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Where health is pleasure

Your dietician orders you to cut out fats and oils. Your doctor says no salt or sugar and your bank balance says no new clothes, perfumes, jewellery, holidays or luxuries. Life, you grumble, is one long bore with barely any respite. You work harder than ever, relentlessly and single single-mindedly pursuing your business and career goals till you’re ready to drop down fatigue and are hungering for a new lifestyle which might bring you some kind of indefinable gratification. You are doing everything you can to stay trim and fit and yet, for some inexplicable reason, life remains an incomplete experience. If that’s the predicament you’re in, consider that the vital ingredient missing from your life may be simple pleasure.
Scientists and health faddists agree today that pleasure and activities leading to gratification of the senses are essential for the well-being of even the most Spartan fitness fiends. They may give up all those lusty good things of life and have sense of conquest but, say the new opinion makers, they are leading a hallow lifestyle without a rightful sense of fulfillment. Some healthy and heathen indulgences are good for health they feel; because people who are happy with themselves are happier than those who wear the hungry, lean, low-cholesterol look. The latter kind of people often feel deprived pulled in different directions and victims of their own castigating nature.
Many people find that the roots of their desert-like lifestyle lie in their childhood. They may come from families with a tight fisted approach to living. The father may have been an antiseptic personality who rationed out tenderness and treats with equal miserliness. The mother may have been a martyr, a self-denying person herself. Specially notable are the families who are victims of the Indian philosophical tenet that self-indulgence is tantamount to a crime. They teach simple living and high thinking not withstanding the fast changing world outside. Later on such people take on more responsibility than is fair and feel stressed, suffer from difference and are convinced that they don’t deserve good times.
All these people, considered “good” by society, are ironically the very people who need a good dose of pleasure seeking. Healthy pleasure-seeking can cure depressions, frustrations, self-pity, jealousy, envy and chronic nagging and health disorders which result from these corroding ills. In our lexicon, pleasure-seeking is synonymous with vices. This must not be so. Infact, work and pleasure must be the twin goals of people who want to be healthy and successful. Workaholics, depression-riddled people, and compulsive grumblers- all suffer from the denial of pleasure-seeking which may be the antidote to their condition.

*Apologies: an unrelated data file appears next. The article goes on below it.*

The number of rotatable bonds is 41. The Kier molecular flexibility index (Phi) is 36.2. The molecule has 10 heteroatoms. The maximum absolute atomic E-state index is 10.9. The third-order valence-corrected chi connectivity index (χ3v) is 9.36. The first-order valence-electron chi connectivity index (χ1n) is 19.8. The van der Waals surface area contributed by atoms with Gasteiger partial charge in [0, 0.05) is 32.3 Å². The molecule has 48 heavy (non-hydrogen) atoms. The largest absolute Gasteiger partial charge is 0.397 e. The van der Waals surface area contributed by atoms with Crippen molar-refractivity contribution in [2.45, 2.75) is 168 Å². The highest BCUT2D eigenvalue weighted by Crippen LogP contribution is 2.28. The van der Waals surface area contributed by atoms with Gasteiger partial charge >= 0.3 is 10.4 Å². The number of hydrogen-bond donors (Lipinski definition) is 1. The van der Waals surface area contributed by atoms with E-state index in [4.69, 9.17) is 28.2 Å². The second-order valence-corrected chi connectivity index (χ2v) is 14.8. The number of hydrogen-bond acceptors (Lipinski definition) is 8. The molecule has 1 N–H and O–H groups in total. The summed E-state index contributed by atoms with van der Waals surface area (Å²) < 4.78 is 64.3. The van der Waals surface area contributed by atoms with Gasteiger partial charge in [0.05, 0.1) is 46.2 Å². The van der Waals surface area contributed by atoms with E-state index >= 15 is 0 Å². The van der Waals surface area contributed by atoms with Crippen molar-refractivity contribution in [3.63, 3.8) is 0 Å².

How does one become a pleasure-seeker? The simplest way is to see what activity renews your zest for life. Does music stimulate you? Do encounters with new friends make your adrenalin run free? Does trying out a new lifestyle give you a high? Pleasure is tempered always by personal beliefs and habits and has to be sought within the orbit of these attributes of a person. To begin with therefore, one can savour the simple pleasure of fantasy building. Fitness of mind and body begins with working out as many dreams as possible. So it is a good idea to list them however impossible they may seem. Then measure the dreams against the backdrop of the reality of the availability of money, time, energy and support. Some fantasies will give you instant pleasure- like having a massage and a long, soothing bath or oiling you hair and putting it in the best condition. It is also true that pleasures must come in a trickle to you all through life rather than only on festivals or special occasions. Buying yourself small gifts, spending quiet afternoons with friends, idle-gossiping without guilt and ill will, dancing or singing alone,-these are ordinary activities which spell pleasure. The major pleasures such as traveling or buying something that is a reward for your hard-work need more planning.
The malady of the present age is giving as much hurt to people as possible. This malady is expressed through bitching, back-biting, unfair competition, grudges, revenge, settling scores and hitting below the belt. More and more of us must learn that these activities create the acid of hatred and kill creative instincts. Giving simple pleasures to others as well as to oneself is often the tonic needed to achieve health and well-being. All it may take to improve your physical and mental condition may be listening to music, a walk in the woods, a game of cards or buying an object of small value but major emotional importance. Pleasure-seeking must become a conscious search to lead us to better health and fitness.

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